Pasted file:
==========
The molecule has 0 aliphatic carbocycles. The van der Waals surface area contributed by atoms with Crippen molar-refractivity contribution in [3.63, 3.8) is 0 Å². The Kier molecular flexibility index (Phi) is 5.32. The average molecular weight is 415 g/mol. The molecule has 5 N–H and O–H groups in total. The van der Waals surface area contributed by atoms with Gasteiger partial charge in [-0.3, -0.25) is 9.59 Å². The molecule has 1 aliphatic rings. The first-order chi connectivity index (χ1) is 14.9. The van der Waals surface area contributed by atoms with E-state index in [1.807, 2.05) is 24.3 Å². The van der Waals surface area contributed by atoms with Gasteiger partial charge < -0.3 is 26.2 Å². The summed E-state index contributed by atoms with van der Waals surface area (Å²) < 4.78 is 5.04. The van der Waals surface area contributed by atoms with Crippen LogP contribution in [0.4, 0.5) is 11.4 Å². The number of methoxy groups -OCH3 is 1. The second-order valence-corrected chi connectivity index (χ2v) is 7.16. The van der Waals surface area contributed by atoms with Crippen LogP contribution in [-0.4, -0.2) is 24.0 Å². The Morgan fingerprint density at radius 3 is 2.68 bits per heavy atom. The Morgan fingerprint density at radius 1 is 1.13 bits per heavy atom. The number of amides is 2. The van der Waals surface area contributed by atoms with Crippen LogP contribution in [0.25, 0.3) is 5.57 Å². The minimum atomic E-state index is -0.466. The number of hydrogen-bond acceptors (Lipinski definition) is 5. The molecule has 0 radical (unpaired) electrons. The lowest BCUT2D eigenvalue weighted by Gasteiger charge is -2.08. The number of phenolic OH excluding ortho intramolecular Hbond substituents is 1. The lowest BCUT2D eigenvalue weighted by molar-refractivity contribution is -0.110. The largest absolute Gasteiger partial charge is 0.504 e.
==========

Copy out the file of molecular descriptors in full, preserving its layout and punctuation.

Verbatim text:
The molecule has 0 aliphatic carbocycles. The van der Waals surface area contributed by atoms with Crippen molar-refractivity contribution in [3.63, 3.8) is 0 Å². The Kier molecular flexibility index (Phi) is 5.32. The average molecular weight is 415 g/mol. The molecule has 5 N–H and O–H groups in total. The van der Waals surface area contributed by atoms with Gasteiger partial charge in [-0.3, -0.25) is 9.59 Å². The molecule has 1 aliphatic rings. The first-order chi connectivity index (χ1) is 14.9. The van der Waals surface area contributed by atoms with E-state index in [1.807, 2.05) is 24.3 Å². The van der Waals surface area contributed by atoms with Gasteiger partial charge < -0.3 is 26.2 Å². The summed E-state index contributed by atoms with van der Waals surface area (Å²) < 4.78 is 5.04. The van der Waals surface area contributed by atoms with Crippen LogP contribution in [0.4, 0.5) is 11.4 Å². The number of methoxy groups -OCH3 is 1. The second-order valence-corrected chi connectivity index (χ2v) is 7.16. The van der Waals surface area contributed by atoms with Crippen LogP contribution in [-0.4, -0.2) is 24.0 Å². The Morgan fingerprint density at radius 3 is 2.68 bits per heavy atom. The Morgan fingerprint density at radius 1 is 1.13 bits per heavy atom. The number of amides is 2. The van der Waals surface area contributed by atoms with Crippen LogP contribution in [0.25, 0.3) is 5.57 Å². The minimum atomic E-state index is -0.466. The number of hydrogen-bond acceptors (Lipinski definition) is 5. The molecule has 0 radical (unpaired) electrons. The lowest BCUT2D eigenvalue weighted by Gasteiger charge is -2.08. The number of phenolic OH excluding ortho intramolecular Hbond substituents is 1. The lowest BCUT2D eigenvalue weighted by molar-refractivity contribution is -0.110. The largest absolute Gasteiger partial charge is 0.504 e.